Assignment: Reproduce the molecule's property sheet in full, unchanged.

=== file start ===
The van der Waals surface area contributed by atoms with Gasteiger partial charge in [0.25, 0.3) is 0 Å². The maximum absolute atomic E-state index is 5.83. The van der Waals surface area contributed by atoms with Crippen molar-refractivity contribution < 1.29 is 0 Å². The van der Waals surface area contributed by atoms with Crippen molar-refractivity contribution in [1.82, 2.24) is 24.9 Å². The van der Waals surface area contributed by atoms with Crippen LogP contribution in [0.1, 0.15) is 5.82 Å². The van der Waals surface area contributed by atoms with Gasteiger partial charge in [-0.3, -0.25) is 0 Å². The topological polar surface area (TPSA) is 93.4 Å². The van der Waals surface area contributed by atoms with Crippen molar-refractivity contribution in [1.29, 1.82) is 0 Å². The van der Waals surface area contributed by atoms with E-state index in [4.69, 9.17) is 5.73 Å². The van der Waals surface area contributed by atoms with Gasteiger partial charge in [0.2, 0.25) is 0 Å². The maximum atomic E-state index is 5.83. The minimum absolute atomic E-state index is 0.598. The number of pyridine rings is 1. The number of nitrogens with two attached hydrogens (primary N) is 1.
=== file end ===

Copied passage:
The van der Waals surface area contributed by atoms with Gasteiger partial charge in [0.25, 0.3) is 0 Å². The maximum absolute atomic E-state index is 5.83. The van der Waals surface area contributed by atoms with Crippen molar-refractivity contribution < 1.29 is 0 Å². The van der Waals surface area contributed by atoms with Crippen molar-refractivity contribution in [1.82, 2.24) is 24.9 Å². The van der Waals surface area contributed by atoms with Crippen LogP contribution in [0.1, 0.15) is 5.82 Å². The van der Waals surface area contributed by atoms with Gasteiger partial charge in [-0.3, -0.25) is 0 Å². The topological polar surface area (TPSA) is 93.4 Å². The van der Waals surface area contributed by atoms with Crippen molar-refractivity contribution in [1.29, 1.82) is 0 Å². The van der Waals surface area contributed by atoms with E-state index in [4.69, 9.17) is 5.73 Å². The van der Waals surface area contributed by atoms with Gasteiger partial charge in [0.2, 0.25) is 0 Å². The maximum atomic E-state index is 5.83. The minimum absolute atomic E-state index is 0.598. The number of pyridine rings is 1. The number of nitrogens with two attached hydrogens (primary N) is 1.